ILT proposal submission, review and allocation mechanism

Official ILT proposal submission, review and allocation mechanism

 Confirmed in ILT Board meeting 2013-03-21




All Proposals from all individuals, groups, and communities must be submitted with a cohesive, focused SCIENCE justification for a specific research project. These science proposals may receive specific allocations by the national consortia and the PC for observing and processing, and specific data rights and stipulations from the PC, in accordance with the rules and procedures given below. Within page limits, set before each cycle by the PC in relation to the amount of resources requested, all proposals must be self-contained in science and technical justification, except that:


An Envelope Sheet (which is not a proposal) may be used as a joint TECHNICAL supplement when several specific science proposals aim to share parts of surveys or other larger overlapping sets of observations, for which some of the processed data accumulating in the archive may serve their specific needs (the individually proposed science projects could be only partly overlapping, for example in target selection, required sky coverage, or depth). Within page limits set by the PC, Envelope Sheets allow a more in-depth technical discussion of the cohesive observing and processing setup. All Envelope Sheets must give an exposition of the intended planning of the observing and processing. For long-term endeavours (see item 2), the Envelope Sheets may be updated from cycle to cycle with a progress report on data collection and technical achievements. The national and PC allocations to all of the associated individual science proposals, with each of their specific stipulations and restrictions, are collected together after each review cycle to determine the total of the observing and processing activities that will fall under an Envelope Sheet (see item 4cviii).





a.      All national consortia review all proposals, from anyone in the worldwide astronomical community, without any a priori endorsements , but distribute their national reserved access (procedure see item 4) according to nationally specified rules that can, in addition to scientific importance, incorporate local interests


b.     The PC carries out uniform scientific review, adopts the consortium must-sponsor allocations, and proceeds to allocate further resources  (see item 4). The PC optimizes the overall long-term scientific output of the ILT in accordance with its established policies.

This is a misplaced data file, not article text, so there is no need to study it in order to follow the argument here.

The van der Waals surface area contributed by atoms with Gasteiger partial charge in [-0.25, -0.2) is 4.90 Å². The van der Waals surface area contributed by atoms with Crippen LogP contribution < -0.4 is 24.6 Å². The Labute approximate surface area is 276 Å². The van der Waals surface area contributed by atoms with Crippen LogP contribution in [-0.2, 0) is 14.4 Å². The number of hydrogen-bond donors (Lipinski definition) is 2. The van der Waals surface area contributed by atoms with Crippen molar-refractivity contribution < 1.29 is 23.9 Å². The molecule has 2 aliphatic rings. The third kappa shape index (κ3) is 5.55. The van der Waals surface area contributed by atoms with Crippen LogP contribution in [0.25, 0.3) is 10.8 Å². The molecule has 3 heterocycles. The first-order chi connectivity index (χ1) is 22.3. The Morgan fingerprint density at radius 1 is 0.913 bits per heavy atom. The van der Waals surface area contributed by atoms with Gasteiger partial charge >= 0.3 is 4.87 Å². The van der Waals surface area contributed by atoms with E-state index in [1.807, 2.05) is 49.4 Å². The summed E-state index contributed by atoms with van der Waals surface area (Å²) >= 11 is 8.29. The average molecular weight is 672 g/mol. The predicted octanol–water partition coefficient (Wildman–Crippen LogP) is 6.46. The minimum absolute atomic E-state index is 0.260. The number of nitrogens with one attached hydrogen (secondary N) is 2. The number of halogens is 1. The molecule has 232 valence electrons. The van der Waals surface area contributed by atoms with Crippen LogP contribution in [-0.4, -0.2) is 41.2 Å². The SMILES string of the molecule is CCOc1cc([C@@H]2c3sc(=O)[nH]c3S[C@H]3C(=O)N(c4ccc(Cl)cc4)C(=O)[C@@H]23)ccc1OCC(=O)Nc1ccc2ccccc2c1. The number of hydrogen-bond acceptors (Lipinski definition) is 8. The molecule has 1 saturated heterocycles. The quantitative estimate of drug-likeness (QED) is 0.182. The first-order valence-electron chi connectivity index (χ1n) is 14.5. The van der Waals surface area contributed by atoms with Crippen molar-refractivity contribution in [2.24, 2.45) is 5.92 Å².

For each cycle, each consortium is informed of the specific total amounts of Reserved Access, in specific separate categories, such as day-time and night-time observing hours, and processing hours on ILT machines.


Each consortium can ensure that its Reserved Access gets distributed to selected Science Proposals, subject to two rules (a and b), designed to enable the consortia to express the main science priorities of their respective communities, while enabling the PC to compose an efficient overall cycle schedule that optimizes the overall long-term science output of the ILT.


a.      Each consortium must decide with a mandatory yes/no flag on each individual Science Proposal whether any of that consortium's time can be used to sponsor that proposal for the upcoming cycle. The total requested by sponsored proposals must add up to at least 150% of the national reserved access amount available for the cycle, and if any one individual proposal were to be removed from the sponsor list then the total of the remaining requests must add up to at least 120%. This criterion must hold in each category (in particular observing and processing time) separately.


b.     Each consortium may optionally allocate some specific amounts of Reserved Access for mandatory scheduling as "must-sponsor" to individual sponsored proposals of their choice.

i.     The "must-sponsor" amounts allocated, if any, may add up to a maximum of 67% of the available national reserved access amount for the cycle in each of the categories (such as processing and observing time), separately.

ii.     The ratio between processing/observing must be within bounds established by technical review for each individual proposal; the total must-sponsor amounts allocated in the categories processing and observing are therefore unlikely to be identical.

iii.     Each consortium may optionally also allocate "must-sponsor" amounts to individual long-term proposals, within the limits per future cycle as given in item 2aii.

iv.     Before finalizing their national allocations, the Chairs of the individual national review and allocation panels may optionally consult with each other, if they consider this helpful in achieving optimal national allocations. If they so wish, the consortia should arrange their own review and allocation procedures to allow a time window for such consultation; all consortia must submit their final allocations by one single deadline.


c.      The remainder after step (b) of the reserved access of each consortium for the upcoming cycle (but not for future cycles) will be distributed by the PC when they compose a productive schedule, but only to proposals flagged as allowed for sponsoring by that consortium in step (a). The national consortia may optionally specify a cap giving the maximum amount of the remaining national resources for the upcoming cycle that can be awarded by the PC to any individual sponsored proposal. The cap is a single number in observing time, and one in processing time, and is not differentiated by proposal.